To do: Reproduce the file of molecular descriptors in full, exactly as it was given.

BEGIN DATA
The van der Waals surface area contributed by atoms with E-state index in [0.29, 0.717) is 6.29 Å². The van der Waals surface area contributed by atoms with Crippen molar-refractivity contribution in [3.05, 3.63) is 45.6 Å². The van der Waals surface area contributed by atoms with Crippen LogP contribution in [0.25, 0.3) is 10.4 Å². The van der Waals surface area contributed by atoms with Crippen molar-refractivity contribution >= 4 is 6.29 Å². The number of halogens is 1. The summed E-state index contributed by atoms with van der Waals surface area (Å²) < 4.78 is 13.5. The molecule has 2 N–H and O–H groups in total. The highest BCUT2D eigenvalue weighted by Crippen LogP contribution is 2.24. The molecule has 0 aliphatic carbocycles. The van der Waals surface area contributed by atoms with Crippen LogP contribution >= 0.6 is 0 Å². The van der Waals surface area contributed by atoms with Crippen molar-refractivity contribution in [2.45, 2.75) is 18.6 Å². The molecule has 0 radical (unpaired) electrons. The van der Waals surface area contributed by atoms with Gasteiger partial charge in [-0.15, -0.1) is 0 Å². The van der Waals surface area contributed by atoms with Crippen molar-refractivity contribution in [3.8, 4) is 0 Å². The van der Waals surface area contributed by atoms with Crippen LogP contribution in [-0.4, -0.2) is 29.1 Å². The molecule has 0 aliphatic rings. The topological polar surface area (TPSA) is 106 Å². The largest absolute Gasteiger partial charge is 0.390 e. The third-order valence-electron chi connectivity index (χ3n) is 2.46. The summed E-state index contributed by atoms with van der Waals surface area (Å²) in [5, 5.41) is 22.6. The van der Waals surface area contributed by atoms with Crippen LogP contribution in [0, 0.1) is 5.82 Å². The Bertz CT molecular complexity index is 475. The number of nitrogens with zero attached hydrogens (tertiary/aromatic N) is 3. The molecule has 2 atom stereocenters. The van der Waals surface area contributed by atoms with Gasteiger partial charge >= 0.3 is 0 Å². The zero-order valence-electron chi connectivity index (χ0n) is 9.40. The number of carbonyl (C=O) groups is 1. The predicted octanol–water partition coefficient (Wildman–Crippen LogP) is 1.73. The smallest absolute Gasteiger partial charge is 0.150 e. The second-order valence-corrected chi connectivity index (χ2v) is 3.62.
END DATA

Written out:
The van der Waals surface area contributed by atoms with E-state index in [0.29, 0.717) is 6.29 Å². The van der Waals surface area contributed by atoms with Crippen molar-refractivity contribution in [3.05, 3.63) is 45.6 Å². The van der Waals surface area contributed by atoms with Crippen LogP contribution in [0.25, 0.3) is 10.4 Å². The van der Waals surface area contributed by atoms with Crippen molar-refractivity contribution >= 4 is 6.29 Å². The number of halogens is 1. The summed E-state index contributed by atoms with van der Waals surface area (Å²) < 4.78 is 13.5. The molecule has 2 N–H and O–H groups in total. The highest BCUT2D eigenvalue weighted by Crippen LogP contribution is 2.24. The molecule has 0 aliphatic carbocycles. The van der Waals surface area contributed by atoms with Crippen LogP contribution >= 0.6 is 0 Å². The van der Waals surface area contributed by atoms with Crippen molar-refractivity contribution in [2.45, 2.75) is 18.6 Å². The molecule has 0 radical (unpaired) electrons. The van der Waals surface area contributed by atoms with Gasteiger partial charge in [-0.15, -0.1) is 0 Å². The van der Waals surface area contributed by atoms with Crippen molar-refractivity contribution in [3.8, 4) is 0 Å². The van der Waals surface area contributed by atoms with Crippen LogP contribution in [-0.4, -0.2) is 29.1 Å². The molecule has 0 aliphatic rings. The topological polar surface area (TPSA) is 106 Å². The largest absolute Gasteiger partial charge is 0.390 e. The third-order valence-electron chi connectivity index (χ3n) is 2.46. The summed E-state index contributed by atoms with van der Waals surface area (Å²) in [5, 5.41) is 22.6. The van der Waals surface area contributed by atoms with Crippen LogP contribution in [0, 0.1) is 5.82 Å². The Bertz CT molecular complexity index is 475. The number of nitrogens with zero attached hydrogens (tertiary/aromatic N) is 3. The molecule has 2 atom stereocenters. The van der Waals surface area contributed by atoms with Gasteiger partial charge >= 0.3 is 0 Å². The zero-order valence-electron chi connectivity index (χ0n) is 9.40. The number of carbonyl (C=O) groups is 1. The predicted octanol–water partition coefficient (Wildman–Crippen LogP) is 1.73. The smallest absolute Gasteiger partial charge is 0.150 e. The second-order valence-corrected chi connectivity index (χ2v) is 3.62.